I came up with the idea of commissioning a special beer in a committee meeting, and I'm also pretty sure I came up with its name too, although this is disputed. I was actually quite torn about calling it 'Hammered', because it seemed a bit irreverent, but as Alfred was a hammerman in Swindon Railway Works and was known as 'The Hammerman Poet' in his day, and it is being bottled by the Old Forge Brewery, and all their other beers have names derived from metalworking, and - let's face it - it's a great name for a beer, it would have been silly to call it anything else.
In the end, I found a great quote from one of Alfred's books (A Wiltshire Village, which is about South Marston), which seemed to justify the whole project, so that's on the label. As a former member of CAMRA (in the old days when it was still a pressure group) and as somebody who considers himself a connoisseur of real ale, the whole thing has a nice synchronicity about it, and is something I never thought I would ever get to do.
There will be a limited edition of 500 bottles of Hammered, which will go on sale at the Alfred Williams Heritage Festival in November.
Last weekend I also completed a little design project for John Cullimore, who, as well as being the chair of our society, is a consultant surgeon and a singer-songwriter. He has written a CD called The Hammerman - about guess who? - but has also published several others, including The Other Side of the Knife, which he is reissuing.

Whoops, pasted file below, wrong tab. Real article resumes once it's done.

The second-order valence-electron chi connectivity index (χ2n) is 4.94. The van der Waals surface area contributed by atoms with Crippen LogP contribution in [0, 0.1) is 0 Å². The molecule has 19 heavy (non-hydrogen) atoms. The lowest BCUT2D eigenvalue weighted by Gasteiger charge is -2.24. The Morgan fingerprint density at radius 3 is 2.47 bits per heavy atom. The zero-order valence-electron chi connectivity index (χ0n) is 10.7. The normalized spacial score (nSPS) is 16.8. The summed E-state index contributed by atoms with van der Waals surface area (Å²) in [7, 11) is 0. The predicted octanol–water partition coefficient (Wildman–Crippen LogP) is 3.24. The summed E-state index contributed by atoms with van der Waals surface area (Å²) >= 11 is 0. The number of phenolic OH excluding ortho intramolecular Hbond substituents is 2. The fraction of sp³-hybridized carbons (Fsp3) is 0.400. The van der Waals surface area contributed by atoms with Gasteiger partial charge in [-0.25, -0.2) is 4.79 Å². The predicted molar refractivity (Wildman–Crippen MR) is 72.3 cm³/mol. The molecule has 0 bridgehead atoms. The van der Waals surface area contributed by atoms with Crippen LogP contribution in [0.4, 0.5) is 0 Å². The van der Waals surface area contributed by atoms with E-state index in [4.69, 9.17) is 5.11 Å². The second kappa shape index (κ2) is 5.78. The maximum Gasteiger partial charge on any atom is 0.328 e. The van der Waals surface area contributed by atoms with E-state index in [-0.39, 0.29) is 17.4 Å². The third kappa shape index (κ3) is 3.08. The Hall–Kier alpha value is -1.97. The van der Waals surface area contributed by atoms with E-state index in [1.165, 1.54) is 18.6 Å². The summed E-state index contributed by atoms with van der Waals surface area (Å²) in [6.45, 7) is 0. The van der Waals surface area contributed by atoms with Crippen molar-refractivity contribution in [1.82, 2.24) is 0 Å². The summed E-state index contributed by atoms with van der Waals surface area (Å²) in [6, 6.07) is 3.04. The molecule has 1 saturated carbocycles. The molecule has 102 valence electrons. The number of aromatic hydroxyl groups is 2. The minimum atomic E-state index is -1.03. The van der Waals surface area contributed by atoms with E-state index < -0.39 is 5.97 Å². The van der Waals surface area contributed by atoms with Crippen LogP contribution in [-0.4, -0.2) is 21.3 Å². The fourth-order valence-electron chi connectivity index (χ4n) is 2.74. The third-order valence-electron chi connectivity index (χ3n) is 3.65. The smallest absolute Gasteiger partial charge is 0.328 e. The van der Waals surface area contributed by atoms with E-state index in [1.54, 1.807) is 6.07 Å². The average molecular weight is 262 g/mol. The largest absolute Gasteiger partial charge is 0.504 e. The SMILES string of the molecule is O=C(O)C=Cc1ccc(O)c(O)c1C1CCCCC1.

And he asked me to do the artwork for the reissue. The idea for the cover was only partly mine (having musical notation in the background), and, sadly, the beautiful photo inside wasn't by me either. But I put the whole thing together for the box and the CD label, and my name is on it.
I'll probably never get to do either a CD or a beer label again, and I'm still quite keen never to design anything professionally again, but these were not only quite satisfying but - if I say so myself - pretty cool things to have on your CV.
September 23, 2010
From the horse's mouth
Alfred Williams seems to have taken over my life at the moment, which can be a bit of a worry as I am the Vice-chair of the Alfred Williams Heritage Society, and large bits of the organisation of the Alfred Williams Heritage Festival (on November 12/13) is down to me.
It was inevitable that this would bring periods when I was worried that only one man and his dog will turn up for the festival, but we've had a few boosts this week and the signs are that we are getting a bit of a bandwagon rolling. And then I have a day like I had today when it even starts to feel like a privilege.
I visited an old lady called Betty Reynolds who actually knew Alfred Williams when she was a young girl, and could even remember the day he died. She's now 89, although her mind and her memory are so clear, it's like she is 29.
She was only at junior school in South Marston when she knew him, but confirmed several things about his character and gave some fascinating insights, which I will shortly be writing up. For example, he was renowned for being quite aloof and shy, but was also an intensely proud man who suffered from a total inability to accept anything from anybody if it could be construed as being charity. This was so extreme that he and his devoted wife Mary might have starved to death if he hadn't prematurely died of a heart attack and she became terminally ill with cancer.